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Back to ASICs

14 Nov 2017
Robert Coleman - Technical Sales Manager, Power Electronics: explores ASICs for use in mission-critical military and aerospace applications
TT Electronics ASIC blog HERO IMAGE

 

TTForming the basis of a considerable proportion of electronic designs, application-specific integrated circuits (ASICs) are custom designed semiconductor devices that are optimised for a particular task or function - rather than being generic devices intended for multi-purpose adoption. Often when serving the military and avionics sectors, these will in fact manifest themselves in the form of a system-on-chip (SoC) and will comprise microprocessor blocks and memory cells, as well as a range of analogue input and output elements. Typical examples of application use include interfacing with mission-critical sensors or providing key targeting and flight data.

In the consumer, telecoms and industrial sectors, field programmable gate arrays (FPGAs) can offer financially attractive, low volume solutions. However, for military and aerospace systems, ASICs deliver more stable and secure options, with extensive program lives. Assuming the right technology and wafer fabs are chosen then theoretically there is no end stop to ASIC production and prolonged supply can be assured. Conversely, recent trends in programmable logic mean that FPGAs generally have a commercial life of less than eight years before they become obsolete.

TT Electronics can offer custom designs for ASICs capable of addressing the most demanding applications (on processes from 980nm to 3µm) and assemble the requested units in hybrid format to give greater flexibility. These can support standard serial communication protocols such as Arinc. Other more demanding requirements can be met with the use of both partner design houses and fabs - delivering additional know-how in respect to radiation tolerance or encryption mechanisms, for instance. The Bedlington facility, which was acquired from GE Newmarket (and formally known as Welwyn Microcircuits), offers full ASIC conversions from obsolete FPGAs, plus in-depth packaging knowledge (in fully hermetic or lower cost COTS solutions).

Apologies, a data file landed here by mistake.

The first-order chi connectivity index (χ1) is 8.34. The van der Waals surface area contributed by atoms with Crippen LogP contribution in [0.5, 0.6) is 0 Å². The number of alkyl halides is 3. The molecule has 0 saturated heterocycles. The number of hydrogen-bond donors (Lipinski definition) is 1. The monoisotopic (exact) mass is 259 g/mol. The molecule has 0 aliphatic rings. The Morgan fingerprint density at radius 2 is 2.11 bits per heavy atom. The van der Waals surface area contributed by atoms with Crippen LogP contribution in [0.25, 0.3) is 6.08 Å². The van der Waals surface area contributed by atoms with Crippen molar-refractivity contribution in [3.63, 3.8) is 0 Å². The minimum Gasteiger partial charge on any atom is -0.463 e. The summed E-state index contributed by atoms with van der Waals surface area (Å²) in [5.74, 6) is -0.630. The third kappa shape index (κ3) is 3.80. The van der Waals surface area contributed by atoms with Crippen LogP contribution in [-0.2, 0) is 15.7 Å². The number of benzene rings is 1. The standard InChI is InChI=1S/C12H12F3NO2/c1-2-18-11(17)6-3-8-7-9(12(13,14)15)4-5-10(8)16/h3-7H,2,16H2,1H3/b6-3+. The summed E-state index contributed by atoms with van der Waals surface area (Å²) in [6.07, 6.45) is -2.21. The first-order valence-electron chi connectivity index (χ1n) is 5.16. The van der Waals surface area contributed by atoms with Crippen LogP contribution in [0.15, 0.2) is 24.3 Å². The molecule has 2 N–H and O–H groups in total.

TT1Over the course of many years the engineering team at Bedlington has built up world class expertise in creating complex hybrids - with above 1500 wire bonds seen on some solutions for mission-critical aerospace applications. The test capabilities at this site have recently been expanded to include a pair of state-of-the-art Teradyne ETS 600 automatic testers. These enable testing of up to 224 digital pin/channel with 4Mb vector depth at a 66MHz vector rate and up to 32 analogue channels. These testers incorporate waveform digitisation and arbitrary waveform generation, enough to simulate the operation of the most uncompromising of application conditions, and enable testing of both at die and packaged level components. TT Electronics also has access to a comprehensive range of EDA, physical layout and analogue simulation tools.

Given that the quantity of ASICs used in an aircraft is still relatively small, for economic reasons this may result in the production of several wafers in one batch and some of them subsequently being kept in storage. Wafers stored under the correct conditions have an almost infinite shelf life. TT Electronics’ expertise in die storage means that ongoing continuity of supply can be ensured, thereby future proofing against the threat posed by obsolescence.

Find out more by downloading the TT Electronics factsheet here.